13 April 2007

A Bureaucrat's Lament

The longer I work for a federal regulatory agency, the more I sympathise with the SCA Board of Directors.

I don't agree with them all the time of course. But I sympathise.

Human beings, in general, like rules. They like rules that will protect them, ensure they're treated fairly, reward the virtuous and punish the wicked.

The problem is that no two human beings agree with each other on every point of those things. What is fair? What is virtuous? How much protection do we want? What punishments are suitable for which degrees of wickedness? This means that making rules is hard, and the people who are tasked with trying to make rules are usually abused and insulted for it. I recently reviewed comments on a rule proposed by my agency which included remarks to the effect that if the agency employees weren't all traitors to the country, we were at least all idiots.

A great deal of the recent foo-fa-rah on the kingdom list about the BoD proposal to require background checks for members who work with children in official capacity within the organisation reminded me of the stuff that comes in over FDMS.

Healthy debate is good. Questions, critiques, and suggestions are all useful. The people proposing rules are just people, and it's likely they haven't thought of everything. But it's frustrating as all hell to put forward a solution to a difficult situation and then have the abuse pour in from people who, one suspects, have neither read the proposal in its entirety nor taken time to consider the big picture beyond 'you're trying to ruin our fun' (or 'destroy us economically' or 'pander to [special interest group]' or whatever).

Will a requirement that people who interact with children in an official capacity in the organisation undergo criminal background checks be a pain in the neck? Sure. I had to undergo such a check when I started teaching and it was a nuisance to fill out the forms, go to the state police barracks on the one day a week they process such forms, get fingerprinted, and all the rest of it. And yes, I had to pay for it, and no, I did not get reimbursed.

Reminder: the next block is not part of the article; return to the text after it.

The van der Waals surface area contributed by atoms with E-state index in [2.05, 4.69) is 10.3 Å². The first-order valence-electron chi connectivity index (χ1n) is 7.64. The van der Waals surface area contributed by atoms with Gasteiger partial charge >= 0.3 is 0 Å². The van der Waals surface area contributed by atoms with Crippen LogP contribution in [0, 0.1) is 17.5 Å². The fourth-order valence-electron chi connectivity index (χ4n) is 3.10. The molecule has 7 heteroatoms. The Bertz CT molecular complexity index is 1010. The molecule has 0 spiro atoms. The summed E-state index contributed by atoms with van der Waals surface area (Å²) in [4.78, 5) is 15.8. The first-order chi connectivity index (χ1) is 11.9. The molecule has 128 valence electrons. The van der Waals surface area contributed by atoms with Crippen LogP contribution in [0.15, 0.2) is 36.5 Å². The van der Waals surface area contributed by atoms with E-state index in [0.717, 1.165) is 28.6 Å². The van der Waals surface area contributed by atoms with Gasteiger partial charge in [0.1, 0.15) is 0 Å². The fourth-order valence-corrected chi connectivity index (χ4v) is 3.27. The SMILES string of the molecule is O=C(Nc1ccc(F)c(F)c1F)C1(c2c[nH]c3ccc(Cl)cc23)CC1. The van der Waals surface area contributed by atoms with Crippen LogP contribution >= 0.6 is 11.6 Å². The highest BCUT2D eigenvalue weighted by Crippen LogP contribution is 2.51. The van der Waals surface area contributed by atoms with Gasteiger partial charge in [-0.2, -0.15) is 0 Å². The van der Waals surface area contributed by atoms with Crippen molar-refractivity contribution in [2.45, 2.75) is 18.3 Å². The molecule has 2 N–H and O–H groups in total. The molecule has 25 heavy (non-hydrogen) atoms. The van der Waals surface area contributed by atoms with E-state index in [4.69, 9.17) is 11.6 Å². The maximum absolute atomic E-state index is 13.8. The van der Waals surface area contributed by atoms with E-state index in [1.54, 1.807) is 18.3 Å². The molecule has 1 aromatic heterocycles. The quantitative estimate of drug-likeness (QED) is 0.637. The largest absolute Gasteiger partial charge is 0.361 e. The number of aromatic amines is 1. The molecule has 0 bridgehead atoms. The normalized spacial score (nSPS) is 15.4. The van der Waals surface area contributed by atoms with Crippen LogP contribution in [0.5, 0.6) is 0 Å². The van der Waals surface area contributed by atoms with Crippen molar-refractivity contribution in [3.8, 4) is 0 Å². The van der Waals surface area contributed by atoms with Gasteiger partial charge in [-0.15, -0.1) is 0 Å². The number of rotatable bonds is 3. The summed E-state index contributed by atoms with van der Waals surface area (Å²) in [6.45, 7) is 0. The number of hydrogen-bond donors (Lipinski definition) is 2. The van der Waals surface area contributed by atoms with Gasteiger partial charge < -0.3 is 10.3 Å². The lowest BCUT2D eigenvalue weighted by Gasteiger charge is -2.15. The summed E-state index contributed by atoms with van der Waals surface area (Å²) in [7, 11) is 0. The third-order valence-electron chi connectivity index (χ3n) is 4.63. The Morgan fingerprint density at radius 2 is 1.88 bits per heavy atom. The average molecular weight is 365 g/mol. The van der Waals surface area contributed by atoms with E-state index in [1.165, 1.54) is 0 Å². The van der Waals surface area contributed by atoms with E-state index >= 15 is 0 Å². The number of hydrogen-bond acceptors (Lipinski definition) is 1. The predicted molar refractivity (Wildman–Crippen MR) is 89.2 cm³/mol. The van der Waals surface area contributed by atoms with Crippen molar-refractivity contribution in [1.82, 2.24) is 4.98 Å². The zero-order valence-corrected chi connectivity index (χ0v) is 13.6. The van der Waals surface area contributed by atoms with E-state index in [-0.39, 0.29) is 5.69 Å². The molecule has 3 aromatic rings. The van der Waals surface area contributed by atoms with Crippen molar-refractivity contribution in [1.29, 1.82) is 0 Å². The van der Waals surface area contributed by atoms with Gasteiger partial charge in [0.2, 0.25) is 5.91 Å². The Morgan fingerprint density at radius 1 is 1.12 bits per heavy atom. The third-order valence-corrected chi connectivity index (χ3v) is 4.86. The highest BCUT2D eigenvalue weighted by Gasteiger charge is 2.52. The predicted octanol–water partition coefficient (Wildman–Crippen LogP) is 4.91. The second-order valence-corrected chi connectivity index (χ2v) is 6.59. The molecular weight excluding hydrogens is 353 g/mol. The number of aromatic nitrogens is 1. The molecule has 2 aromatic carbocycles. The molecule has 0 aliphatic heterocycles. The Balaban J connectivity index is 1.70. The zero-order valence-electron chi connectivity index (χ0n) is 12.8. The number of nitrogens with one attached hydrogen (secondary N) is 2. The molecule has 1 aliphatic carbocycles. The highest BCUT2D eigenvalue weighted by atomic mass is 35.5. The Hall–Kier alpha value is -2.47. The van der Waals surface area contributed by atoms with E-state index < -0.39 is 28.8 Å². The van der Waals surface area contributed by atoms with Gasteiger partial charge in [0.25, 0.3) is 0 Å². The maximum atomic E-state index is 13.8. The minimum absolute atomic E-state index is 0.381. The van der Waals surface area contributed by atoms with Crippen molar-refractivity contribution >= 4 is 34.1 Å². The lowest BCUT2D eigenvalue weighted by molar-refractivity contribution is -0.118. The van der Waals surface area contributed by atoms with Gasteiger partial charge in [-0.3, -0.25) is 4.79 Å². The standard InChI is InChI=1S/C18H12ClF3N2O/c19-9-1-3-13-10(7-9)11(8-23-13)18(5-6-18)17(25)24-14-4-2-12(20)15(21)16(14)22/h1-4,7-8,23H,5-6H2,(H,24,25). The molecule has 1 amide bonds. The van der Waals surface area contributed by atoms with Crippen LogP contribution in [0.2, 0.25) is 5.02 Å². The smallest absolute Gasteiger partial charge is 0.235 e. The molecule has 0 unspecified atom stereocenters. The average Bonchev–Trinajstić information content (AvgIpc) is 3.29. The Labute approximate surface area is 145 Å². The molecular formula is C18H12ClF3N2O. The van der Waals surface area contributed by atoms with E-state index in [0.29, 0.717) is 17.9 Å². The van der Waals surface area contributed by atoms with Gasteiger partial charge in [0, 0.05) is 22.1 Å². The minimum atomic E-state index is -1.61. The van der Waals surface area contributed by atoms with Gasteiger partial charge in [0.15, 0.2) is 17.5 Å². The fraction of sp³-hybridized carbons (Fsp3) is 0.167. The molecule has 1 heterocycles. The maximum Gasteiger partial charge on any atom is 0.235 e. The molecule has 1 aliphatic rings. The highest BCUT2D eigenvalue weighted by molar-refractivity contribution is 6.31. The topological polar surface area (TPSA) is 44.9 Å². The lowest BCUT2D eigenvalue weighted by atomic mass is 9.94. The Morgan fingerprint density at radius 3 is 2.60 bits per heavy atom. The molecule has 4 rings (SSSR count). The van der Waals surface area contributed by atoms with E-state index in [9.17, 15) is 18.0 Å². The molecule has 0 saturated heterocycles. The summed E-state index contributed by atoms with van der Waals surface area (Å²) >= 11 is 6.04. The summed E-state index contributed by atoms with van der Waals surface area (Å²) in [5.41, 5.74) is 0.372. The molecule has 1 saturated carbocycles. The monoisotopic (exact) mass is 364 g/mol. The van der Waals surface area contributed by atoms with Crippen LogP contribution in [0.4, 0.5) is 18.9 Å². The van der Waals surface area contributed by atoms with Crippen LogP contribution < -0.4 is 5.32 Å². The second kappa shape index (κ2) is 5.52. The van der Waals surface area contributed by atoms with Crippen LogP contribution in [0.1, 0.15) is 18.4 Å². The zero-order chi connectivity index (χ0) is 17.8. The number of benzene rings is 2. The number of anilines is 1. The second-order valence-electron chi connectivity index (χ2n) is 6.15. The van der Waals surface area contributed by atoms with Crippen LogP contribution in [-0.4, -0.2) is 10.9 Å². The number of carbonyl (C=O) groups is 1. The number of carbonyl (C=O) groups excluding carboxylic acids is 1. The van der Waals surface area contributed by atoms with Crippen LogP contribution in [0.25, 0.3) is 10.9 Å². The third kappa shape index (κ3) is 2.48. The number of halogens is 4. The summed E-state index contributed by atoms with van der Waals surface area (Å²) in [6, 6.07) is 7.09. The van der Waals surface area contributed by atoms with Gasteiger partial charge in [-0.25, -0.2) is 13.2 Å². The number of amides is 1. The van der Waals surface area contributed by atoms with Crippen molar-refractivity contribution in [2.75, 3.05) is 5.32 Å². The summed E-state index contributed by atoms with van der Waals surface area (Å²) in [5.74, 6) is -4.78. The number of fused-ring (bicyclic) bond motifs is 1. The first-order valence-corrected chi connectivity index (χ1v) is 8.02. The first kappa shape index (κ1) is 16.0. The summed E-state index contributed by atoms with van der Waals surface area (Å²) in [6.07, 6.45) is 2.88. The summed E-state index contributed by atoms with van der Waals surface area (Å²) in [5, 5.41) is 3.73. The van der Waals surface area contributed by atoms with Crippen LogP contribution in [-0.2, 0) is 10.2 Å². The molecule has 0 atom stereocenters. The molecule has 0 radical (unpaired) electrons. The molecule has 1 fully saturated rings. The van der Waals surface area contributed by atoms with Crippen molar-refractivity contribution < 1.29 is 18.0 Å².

(FWIW, though, it was no bigger a hassle than my background check when I started working for the government -- maybe even less of one. While I can't remember the cost, it wasn't so much that it made my tight finances any the worse).

On the other paw, I am pretty sure it would be an even greater pain in the neck to have (gods forbid) a child abused or molested by a minister of children or adult officer in the pages' academy and have the parents sue the SCA because the organisation was negligent in allowing someone with a criminal record serve in one of those offices.

1 comment:

  1. Could be worse. I had to not only get a background check and be fingerprinted by the police but *also* take an oath of loyalty to the state constitution, just to coach rowing for a city program. And that was coaching adults, though I did later coach juniors (high school age) for a little while.


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